I'm looking for information on twentieth-century land reform and land redistribution programs in both Europe and the United States. I know the French case and am trying to figure out how it compares. The two primary programs in France worked as follows: a community could request assistance from the state (by way of a surveyor and financial aid) to redraw their its cadastral map; a land bank monitored sales in agricultural lands and bought up parcels and resold them (with discounted transaction costs) in order to create larger, more "rational" farms. The former program was initiated by the communities themselves (though not without a lot of disagreement as a simple majority vote was all that was needed to get the ball rolling), while the latter was a top-down initiative that garnered a lot of negative attention in particular for its right to preempt sales on the free market. The idea behind both initiatives was to create larger, modernised holdings.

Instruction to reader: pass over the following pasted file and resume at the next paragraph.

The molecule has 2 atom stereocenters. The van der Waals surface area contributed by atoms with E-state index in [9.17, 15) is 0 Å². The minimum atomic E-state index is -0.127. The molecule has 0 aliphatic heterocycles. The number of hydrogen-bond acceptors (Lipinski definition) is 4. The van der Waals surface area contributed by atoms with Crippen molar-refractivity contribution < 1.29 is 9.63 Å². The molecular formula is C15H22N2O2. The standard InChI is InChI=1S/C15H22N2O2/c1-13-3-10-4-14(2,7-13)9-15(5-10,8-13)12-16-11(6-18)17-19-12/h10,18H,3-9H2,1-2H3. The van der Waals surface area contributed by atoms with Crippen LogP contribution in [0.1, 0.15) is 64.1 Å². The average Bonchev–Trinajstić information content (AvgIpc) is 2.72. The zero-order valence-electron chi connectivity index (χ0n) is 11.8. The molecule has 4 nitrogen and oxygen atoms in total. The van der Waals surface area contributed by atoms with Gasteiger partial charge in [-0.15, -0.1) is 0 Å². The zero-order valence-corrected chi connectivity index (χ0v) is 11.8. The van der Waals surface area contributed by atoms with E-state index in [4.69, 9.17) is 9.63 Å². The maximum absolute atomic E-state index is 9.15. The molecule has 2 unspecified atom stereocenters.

If anyone has any information on how this situation compares to other national experiences, I would love to hear from you. firstname.lastname@example.org
Washington University in St. Louis